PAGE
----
So despite his father’s misgivings, Bernstein’s natural gifts for music accelerated him to the higher echelons of the music world in America rather quickly. By 1943, both Serge Koussevitzky and Aaron Copeland, two of the leading names in American music at the time, became musical father figures, each attending to Bernstein’s separate talents as conductor and composer, respectively. That same year, Bernstein’s now infamous debut with the New York Philharmonic took place when, at short notice, he had to replace a sick Bruno Walter. It was a singular success; and when the concert finished, both audience and orchestra members were on their feet applauding. The New York Times even put the story on its front page. This was the beginning of an extraordinary professional career lasting over forty-five years.
What fascinates me most about this long period at the helm of international conducting is the tremendous impact Bernstein had on the reception of certain music and composers. It’s not surprising that from the start, he was a strong advocate of American music. What is more remarkable is that he was a major force in the positive re-appraisal of Mahler in the second half of the 20th century. It seems hard to imagine from our current perspective that, from the period of his death in 1910 until well into the 20th century, Mahler’s music was the focus of an extraordinary amount of negative criticism. Not surprisingly, during the Second World War he was explicitly denounced by Nazis throughout Germany and its satellites; but perhaps more disturbingly, he was also widely denigrated by critics from both Europe and America who attempted to highlight perceived weaknesses of structure, design and character (both musical and personal) in critiques that often amounted to little more than dog-whistle anti-Semitism. It is in this context that Bernstein’s advocacy of Mahler takes on political as well as aesthetic importance.
For the centenary of Mahler’s birth in 1960 (and the fiftieth anniversary of his first season as director of the New York Philharmonic), Bernstein created with the same orchestra a festival that programmed every Symphony and numerous song cycles. He would later be the first conductor to record a complete set of all the symphonies. Bernstein rightly saw in Mahler’s music a reflection of the complexities of 20th-century life, its contradictions and aporias, and alongside Bruno Walter, was a major force in bringing Mahler’s music into the centre of the orchestral repertory worldwide.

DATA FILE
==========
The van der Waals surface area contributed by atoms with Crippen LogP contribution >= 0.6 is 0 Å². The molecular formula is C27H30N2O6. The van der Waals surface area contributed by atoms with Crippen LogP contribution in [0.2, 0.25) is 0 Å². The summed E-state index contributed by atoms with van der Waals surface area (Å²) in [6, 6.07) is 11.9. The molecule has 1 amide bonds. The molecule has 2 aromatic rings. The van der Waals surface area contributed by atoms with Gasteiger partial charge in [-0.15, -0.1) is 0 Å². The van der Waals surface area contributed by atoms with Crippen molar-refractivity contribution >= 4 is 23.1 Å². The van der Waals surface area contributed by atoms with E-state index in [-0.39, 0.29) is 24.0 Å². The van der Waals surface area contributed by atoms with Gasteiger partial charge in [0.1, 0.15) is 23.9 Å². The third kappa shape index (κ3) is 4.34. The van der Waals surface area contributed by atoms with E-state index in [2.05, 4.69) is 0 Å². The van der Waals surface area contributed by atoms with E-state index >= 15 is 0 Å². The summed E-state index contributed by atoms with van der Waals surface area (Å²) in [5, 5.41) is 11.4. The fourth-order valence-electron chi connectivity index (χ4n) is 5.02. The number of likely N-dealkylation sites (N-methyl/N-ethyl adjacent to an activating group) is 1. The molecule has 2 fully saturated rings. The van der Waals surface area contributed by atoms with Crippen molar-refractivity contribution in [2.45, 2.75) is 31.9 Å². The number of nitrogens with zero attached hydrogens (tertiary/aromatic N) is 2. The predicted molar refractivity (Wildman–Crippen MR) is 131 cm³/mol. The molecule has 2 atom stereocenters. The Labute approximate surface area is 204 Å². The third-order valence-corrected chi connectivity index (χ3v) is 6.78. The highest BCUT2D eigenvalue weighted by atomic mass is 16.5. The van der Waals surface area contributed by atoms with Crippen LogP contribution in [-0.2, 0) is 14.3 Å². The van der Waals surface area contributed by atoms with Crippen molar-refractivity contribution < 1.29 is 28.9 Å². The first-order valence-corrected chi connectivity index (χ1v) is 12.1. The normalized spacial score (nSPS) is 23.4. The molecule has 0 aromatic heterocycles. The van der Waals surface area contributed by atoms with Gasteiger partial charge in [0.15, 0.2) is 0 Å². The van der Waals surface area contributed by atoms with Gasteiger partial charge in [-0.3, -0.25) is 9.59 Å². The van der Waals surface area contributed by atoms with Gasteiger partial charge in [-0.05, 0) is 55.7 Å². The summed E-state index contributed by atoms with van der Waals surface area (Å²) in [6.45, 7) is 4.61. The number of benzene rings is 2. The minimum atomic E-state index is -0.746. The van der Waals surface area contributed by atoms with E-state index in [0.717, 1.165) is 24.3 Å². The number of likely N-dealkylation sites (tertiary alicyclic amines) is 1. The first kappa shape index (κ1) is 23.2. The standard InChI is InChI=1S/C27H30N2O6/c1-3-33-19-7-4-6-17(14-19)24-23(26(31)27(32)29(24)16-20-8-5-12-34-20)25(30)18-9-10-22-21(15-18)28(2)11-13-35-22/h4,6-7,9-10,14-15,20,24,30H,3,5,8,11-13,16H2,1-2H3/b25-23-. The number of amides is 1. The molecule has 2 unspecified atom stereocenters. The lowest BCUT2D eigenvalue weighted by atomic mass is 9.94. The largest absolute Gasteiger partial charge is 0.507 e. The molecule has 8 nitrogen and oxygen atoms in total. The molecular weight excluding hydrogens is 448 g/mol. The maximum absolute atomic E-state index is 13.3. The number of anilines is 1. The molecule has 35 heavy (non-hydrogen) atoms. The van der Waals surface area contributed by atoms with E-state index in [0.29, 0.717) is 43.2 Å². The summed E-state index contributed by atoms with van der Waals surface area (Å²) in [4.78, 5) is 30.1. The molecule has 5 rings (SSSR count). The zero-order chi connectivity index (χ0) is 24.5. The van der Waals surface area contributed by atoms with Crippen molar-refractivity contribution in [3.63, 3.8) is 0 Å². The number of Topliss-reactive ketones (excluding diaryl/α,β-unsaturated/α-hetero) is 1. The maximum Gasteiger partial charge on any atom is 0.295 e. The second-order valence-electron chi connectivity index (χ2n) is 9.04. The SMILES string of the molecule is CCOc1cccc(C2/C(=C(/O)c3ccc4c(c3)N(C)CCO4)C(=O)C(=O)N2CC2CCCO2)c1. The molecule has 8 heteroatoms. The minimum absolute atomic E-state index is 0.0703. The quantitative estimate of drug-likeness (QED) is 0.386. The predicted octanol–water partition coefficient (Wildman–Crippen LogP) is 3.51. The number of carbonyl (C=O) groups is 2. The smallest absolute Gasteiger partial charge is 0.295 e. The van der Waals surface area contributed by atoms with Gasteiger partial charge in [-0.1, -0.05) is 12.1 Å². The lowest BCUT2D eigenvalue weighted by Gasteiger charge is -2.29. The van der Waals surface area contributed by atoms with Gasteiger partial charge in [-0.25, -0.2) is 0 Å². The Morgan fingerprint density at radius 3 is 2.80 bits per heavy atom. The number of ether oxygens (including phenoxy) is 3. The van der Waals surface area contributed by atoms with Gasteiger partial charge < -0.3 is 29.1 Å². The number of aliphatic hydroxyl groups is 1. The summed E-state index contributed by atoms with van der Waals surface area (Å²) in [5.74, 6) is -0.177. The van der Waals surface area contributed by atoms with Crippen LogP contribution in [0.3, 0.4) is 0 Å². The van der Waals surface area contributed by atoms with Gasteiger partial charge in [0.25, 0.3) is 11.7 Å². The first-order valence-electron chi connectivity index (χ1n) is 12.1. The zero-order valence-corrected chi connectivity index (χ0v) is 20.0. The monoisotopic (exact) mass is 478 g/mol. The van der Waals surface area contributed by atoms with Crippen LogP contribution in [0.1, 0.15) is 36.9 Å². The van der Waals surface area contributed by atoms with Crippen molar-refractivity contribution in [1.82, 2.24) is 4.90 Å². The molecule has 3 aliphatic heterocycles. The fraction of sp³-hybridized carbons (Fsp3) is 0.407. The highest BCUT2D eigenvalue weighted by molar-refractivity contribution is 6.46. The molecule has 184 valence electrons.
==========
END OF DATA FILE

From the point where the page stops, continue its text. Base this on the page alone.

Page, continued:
Though it is not often recognised, Bernstein was also an enthusiastic advocate of new music. Among the works championed by him include Boulez’s Improvisation sur Mallarmé (the American premiere of what later became the second part of Pli selon pli); Varèse’s Déserts; the US premiere of Ligeti’s Atmosphères and Xenakis’ Pithoprakta; Cage’s Atlas Eclipticalis; Rzewski’s Attica; Earle Brown’s Available Forms II (co-conducted with the composer); Milton Babbitt’s Relata II; Elliott Carter’s Concerto for Orchestra; and, of course, Berio’s Sinfonia. An attempt to programme Stockhausen’s Gruppen für drei Orchester was unsuccessful only due to spatial limitations at Carnegie Hall. By any assessment, this is a very respectable record of support for new music with an American orchestra and social milieu that were, for the most part, rather conservative.
Composer, performer, educator
Bernstein’s unique position as a conductor, composer, pianist and teacher meant that at various different moments of his career he was able to make pioneering changes that impacted various aspects of music making and production. It remains something of a rarity that the same person could create a Broadway musical like West Side Story; deliver the Harvard Lectures; perform regularly as a classical pianist with numerous orchestras and string quartets; compose more serious concert music such as symphonies and chamber music; and still have the time, charisma and breadth of vision to become one of the most important and much-loved music educators through his famous Young People’s Concerts series at Carnegie Hall, which was filmed and broadcast throughout America.